Among the many superlatives used to describe the architecture and design of Apple’s retail stores, none of them describe the stores as the “greenest” stores in America. In fact, the siting of stores, their use of electricity and unusual design would rate the stores as barely certified according to standards developed by the U.S. Green Building Council (USGBC), if Apple sought certification from the group, which they have not. According to the group’s Leadership in Environmental and Energy Design (LEED) standard, a typical Apple store would rate high for indoor environmental quality, average for energy, and low for building materials and resources. Altogether, Apple’s stores would rank as “certified,” far below the silver, gold and platinum categories that signify superior compliance with the standard. However, the stores’ low rating doesn’t necessarily indicate a wasteful or inefficient design. Instead, the low scores result from the rating system itself, which offers few opportunities for Apple’s stores to gain points towards the best rating.
The LEED standard was developed by the USGBC back in 1993, and was updated just last November to include a specific set of standards for retail operations, including the option to certify scores or hundreds of retail locations that share a common design. The standards create a “concise framework for identifying and implementing practical and measurable green building design, construction, operations and maintenance solutions,” the USGBC says.
Compliance with the standard is entirely voluntary, and is obtained by building owners after they submit certification documents to the USGBC. Certification generally indicates a company’s commitment to improving the environment through building design.
Officially, LEED certification means that a store was, “designed and built using strategies aimed at improving performance across all the metrics that matter most: energy savings, water efficiency, CO2 emissions reduction, improved indoor environmental quality, and stewardship of resources and sensitivity to their impacts.”
The LEED standard comes in two types for retail, one for new construction or major renovation, and another for commercial interiors. For each type, there are seven categories, each with a maximum number of available points.
For new construction or major renovation, there are a total of 111 possible points, with certification possible with at least 40 points. Silver certification is given to buildings with 50 or more points, gold for those with 60 or more, and platinum for those with 80 or more points.
The categories and available points for new construction, and how Apple stores might fare if submitted to USGBC for certification :
- Sustainable sites – 27 possible points – Apple gains points for site selection and density, and light pollution reduction, but can’t qualify for points offered for maximizing open space or protecting habitat since store sites don’t include lawns or yards.
- Water efficiency – 10 points – Apple gains points for landscape watering efficiency (none), and low potable water use, but can’t qualify for points on innovative wastewater technology or other landscape water points.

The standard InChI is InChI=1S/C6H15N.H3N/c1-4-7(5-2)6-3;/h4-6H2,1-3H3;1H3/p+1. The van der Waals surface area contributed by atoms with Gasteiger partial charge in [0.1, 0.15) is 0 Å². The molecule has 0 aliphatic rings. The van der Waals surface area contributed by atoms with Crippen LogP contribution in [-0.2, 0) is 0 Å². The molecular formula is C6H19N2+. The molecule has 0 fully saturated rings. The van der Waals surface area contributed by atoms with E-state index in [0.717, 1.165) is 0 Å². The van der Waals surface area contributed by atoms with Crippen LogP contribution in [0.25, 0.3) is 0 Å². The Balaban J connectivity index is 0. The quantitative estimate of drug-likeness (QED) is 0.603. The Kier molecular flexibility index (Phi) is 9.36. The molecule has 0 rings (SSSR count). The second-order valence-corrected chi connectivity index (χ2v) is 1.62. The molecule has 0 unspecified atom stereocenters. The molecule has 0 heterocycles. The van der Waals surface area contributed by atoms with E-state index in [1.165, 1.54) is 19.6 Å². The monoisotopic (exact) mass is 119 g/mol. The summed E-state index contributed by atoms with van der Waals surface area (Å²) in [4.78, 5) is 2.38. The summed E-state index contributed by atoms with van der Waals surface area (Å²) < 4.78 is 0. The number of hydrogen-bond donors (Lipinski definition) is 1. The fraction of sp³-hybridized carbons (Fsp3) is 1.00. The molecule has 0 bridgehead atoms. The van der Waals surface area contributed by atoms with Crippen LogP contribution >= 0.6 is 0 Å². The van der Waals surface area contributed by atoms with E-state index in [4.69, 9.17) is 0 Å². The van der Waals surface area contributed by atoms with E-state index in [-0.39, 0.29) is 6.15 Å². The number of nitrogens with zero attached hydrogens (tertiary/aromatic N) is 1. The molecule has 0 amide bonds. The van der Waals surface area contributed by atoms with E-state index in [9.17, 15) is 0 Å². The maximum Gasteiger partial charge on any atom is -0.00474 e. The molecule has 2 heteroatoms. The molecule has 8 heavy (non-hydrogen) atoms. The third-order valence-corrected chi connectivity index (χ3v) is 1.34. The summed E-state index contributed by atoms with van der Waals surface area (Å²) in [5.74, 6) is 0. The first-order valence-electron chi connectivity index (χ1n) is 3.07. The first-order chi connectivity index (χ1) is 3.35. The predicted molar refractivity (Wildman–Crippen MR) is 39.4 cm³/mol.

- Energy and atmosphere – 35 points – Apple meets the mandatory requirements for energy performance, and gains points for a moderate amount of energy use optimization (21 percent within the range of 12 percent to 48 percent possible). The stores gain no points for renewable on-site energy or green power. Apple continues to use standard fluorescent and incandescent lamps in the stores as part of a sophisticated lighting design. The U.S. Department of Energy has mandated conversion of commercial lighting to more energy-efficient designs by 2012, which could eventually improve Apple’s score in this category.
- Materials and resources – 14 points – This is Apple’s least compliant category, with points gained only from diverting construction waste from a landfill and using 10 percent recycled building materials. Most Apple stores use no certified wood or reused materials, regional materials, or re-use an existing building, thereby losing available points.
- Indoor environmental quality – 15 points – This is usually Apple’s most compliant category, with points gained for tobacco control, increased ventilation, low-emitting materials, thermal comfort and daylight views in 75 percent of the spaces.
- Innovation and design process – 6 points – This is another low-compliant category, since Apple’s standard design does not—ironically—qualify for points assigned for innovation. Apple usually only gains one point for using a LEED accredited professional when designing the store.
- Regional priority credits – 4 points – There are up to four available points for projects that address geographically specific environmental priorities, for which the Apple stores cannot qualify because of the usually standard design.
For more information about the LEED standard, consult these resources:
- Basic information about the LEED standard
- Basic information about the LEED for Retail standard
- The entire LEED for Retail standard (pdf):
- LEED checklists for determining Retail certification (pdf)
- The Wall Street Journal article on LEED for Retail standard for chain stores
- Sunlight shadow studies performed on Apple stores by a consulting firm:
- LEED check-list for proposed Palo Alto expansion store, older standard (pdf)
- Professor’s study of The Grove Apple store and the LEED lighting standard (pdf)